“We give out quite a bit of produce which comes from the grocery stores, and then once a month we have a produce distribution coming from the North Texas Food Bank. It’s a bonus when we are able to grow and to give out some fresh produce from our garden.”

  While groups of volunteers have always been essential to the community garden, Beene would like for more school groups to come and use the garden spaces for educational purposes.

  “We do have one special education group of students from Commerce High School who regularly  come to work in the garden,” Beene said.

  “The second garden just became fully functioning last year. It is getting prepped now, and we need to get water to the new boxes which we built and filled with dirt. Every Spring volunteers get the garden ready for planting.”

  The Christ Community Church Gardens are located behind the church.

  “We started the garden five years ago,” Hall said. “We don’t advertise, but we put out signs after we grow our crops and are ready to give our produce away. We do this every week on Saturdays during the growing season.

   “In 2016, our pastor came up with the idea of growing stuff to give away. I knew a little bit about community gardens, and I told him,’You know it’s a thing, right?’ He answered, ‘No.’ Although I didn’t have a lot of knowledge, I had the time and the passion to work with other volunteers on the project.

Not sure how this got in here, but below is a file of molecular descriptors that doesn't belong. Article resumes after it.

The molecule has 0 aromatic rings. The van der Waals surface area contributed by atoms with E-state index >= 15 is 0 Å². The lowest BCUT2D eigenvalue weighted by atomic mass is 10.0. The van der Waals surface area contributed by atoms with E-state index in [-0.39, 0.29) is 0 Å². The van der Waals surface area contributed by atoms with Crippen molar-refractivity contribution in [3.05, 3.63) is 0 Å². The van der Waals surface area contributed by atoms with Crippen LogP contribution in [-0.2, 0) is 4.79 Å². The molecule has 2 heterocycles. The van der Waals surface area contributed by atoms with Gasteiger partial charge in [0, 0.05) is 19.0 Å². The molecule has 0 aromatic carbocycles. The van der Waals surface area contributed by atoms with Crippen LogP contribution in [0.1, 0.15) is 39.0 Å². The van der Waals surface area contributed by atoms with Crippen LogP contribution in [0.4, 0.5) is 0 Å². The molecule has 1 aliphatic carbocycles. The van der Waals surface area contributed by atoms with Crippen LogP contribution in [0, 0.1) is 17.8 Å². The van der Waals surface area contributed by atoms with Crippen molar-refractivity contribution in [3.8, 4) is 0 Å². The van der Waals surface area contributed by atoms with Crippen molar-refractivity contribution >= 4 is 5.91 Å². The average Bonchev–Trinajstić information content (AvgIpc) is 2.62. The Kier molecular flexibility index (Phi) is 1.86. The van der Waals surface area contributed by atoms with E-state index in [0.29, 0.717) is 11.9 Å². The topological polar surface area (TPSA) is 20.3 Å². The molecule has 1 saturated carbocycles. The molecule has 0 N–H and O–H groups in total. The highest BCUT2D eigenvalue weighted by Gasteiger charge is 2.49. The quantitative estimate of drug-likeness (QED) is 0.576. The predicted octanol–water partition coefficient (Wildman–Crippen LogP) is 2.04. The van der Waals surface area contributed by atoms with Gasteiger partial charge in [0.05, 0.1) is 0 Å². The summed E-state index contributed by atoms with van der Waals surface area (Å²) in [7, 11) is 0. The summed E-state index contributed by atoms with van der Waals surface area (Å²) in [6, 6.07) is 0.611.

“The soil is the cotton-growing blackland. We had the soil tested at Texas A&M and found that the pH was perfect, neither too alkaline or acidic. Every year the garden gets richer and more nutritious, and the harvest gets better and better. We have all raised beds except for the area where we grow okra.

  “The last three years we’ve had a weeklong summer camp for 5 to 11-year-olds. It’s kind of a Vacation Bible School with a naturalist bent to it. Kids are able to do nature studies and see where the food comes from and why it’s important to take care of the butterflies. Also, our youth get involved and do a project for the garden every year. People from the community also get involved.  They donate seeds and transplants..

  “We wanted to be a part of our neighborhood, and we wanted to meet needs through the resources that we have.”

Trending Video

Recommended for you